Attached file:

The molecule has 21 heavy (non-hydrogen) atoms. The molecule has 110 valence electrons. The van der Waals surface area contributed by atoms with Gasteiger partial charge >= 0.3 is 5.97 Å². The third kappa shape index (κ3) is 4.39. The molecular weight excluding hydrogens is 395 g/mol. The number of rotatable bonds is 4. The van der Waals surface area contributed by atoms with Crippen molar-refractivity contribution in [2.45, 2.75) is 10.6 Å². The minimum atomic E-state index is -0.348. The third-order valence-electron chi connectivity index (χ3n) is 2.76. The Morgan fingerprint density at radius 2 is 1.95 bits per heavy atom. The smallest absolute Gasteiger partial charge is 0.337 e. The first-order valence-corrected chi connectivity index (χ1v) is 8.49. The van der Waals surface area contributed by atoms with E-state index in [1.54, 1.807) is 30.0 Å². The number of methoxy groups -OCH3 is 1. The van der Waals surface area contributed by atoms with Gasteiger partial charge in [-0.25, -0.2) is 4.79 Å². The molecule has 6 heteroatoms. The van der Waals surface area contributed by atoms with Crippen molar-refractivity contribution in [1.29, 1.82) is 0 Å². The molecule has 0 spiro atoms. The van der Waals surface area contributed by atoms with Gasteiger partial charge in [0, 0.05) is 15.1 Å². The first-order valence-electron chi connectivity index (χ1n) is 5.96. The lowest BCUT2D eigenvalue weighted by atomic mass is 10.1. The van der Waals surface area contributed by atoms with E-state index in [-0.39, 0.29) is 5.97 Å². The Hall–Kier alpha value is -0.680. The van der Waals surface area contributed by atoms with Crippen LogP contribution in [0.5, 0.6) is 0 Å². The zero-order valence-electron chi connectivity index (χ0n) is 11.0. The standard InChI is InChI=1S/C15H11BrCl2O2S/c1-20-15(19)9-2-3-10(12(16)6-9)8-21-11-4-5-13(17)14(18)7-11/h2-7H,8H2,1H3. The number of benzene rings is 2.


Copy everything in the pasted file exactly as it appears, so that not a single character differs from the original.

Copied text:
The molecule has 21 heavy (non-hydrogen) atoms. The molecule has 110 valence electrons. The van der Waals surface area contributed by atoms with Gasteiger partial charge >= 0.3 is 5.97 Å². The third kappa shape index (κ3) is 4.39. The molecular weight excluding hydrogens is 395 g/mol. The number of rotatable bonds is 4. The van der Waals surface area contributed by atoms with Crippen molar-refractivity contribution in [2.45, 2.75) is 10.6 Å². The minimum atomic E-state index is -0.348. The third-order valence-electron chi connectivity index (χ3n) is 2.76. The Morgan fingerprint density at radius 2 is 1.95 bits per heavy atom. The smallest absolute Gasteiger partial charge is 0.337 e. The first-order valence-corrected chi connectivity index (χ1v) is 8.49. The van der Waals surface area contributed by atoms with E-state index in [1.54, 1.807) is 30.0 Å². The number of methoxy groups -OCH3 is 1. The van der Waals surface area contributed by atoms with Gasteiger partial charge in [-0.25, -0.2) is 4.79 Å². The molecule has 6 heteroatoms. The van der Waals surface area contributed by atoms with Crippen molar-refractivity contribution in [1.29, 1.82) is 0 Å². The molecule has 0 spiro atoms. The van der Waals surface area contributed by atoms with Gasteiger partial charge in [0, 0.05) is 15.1 Å². The first-order valence-electron chi connectivity index (χ1n) is 5.96. The lowest BCUT2D eigenvalue weighted by atomic mass is 10.1. The van der Waals surface area contributed by atoms with E-state index in [-0.39, 0.29) is 5.97 Å². The Hall–Kier alpha value is -0.680. The van der Waals surface area contributed by atoms with Crippen LogP contribution in [0.5, 0.6) is 0 Å². The zero-order valence-electron chi connectivity index (χ0n) is 11.0. The standard InChI is InChI=1S/C15H11BrCl2O2S/c1-20-15(19)9-2-3-10(12(16)6-9)8-21-11-4-5-13(17)14(18)7-11/h2-7H,8H2,1H3. The number of benzene rings is 2.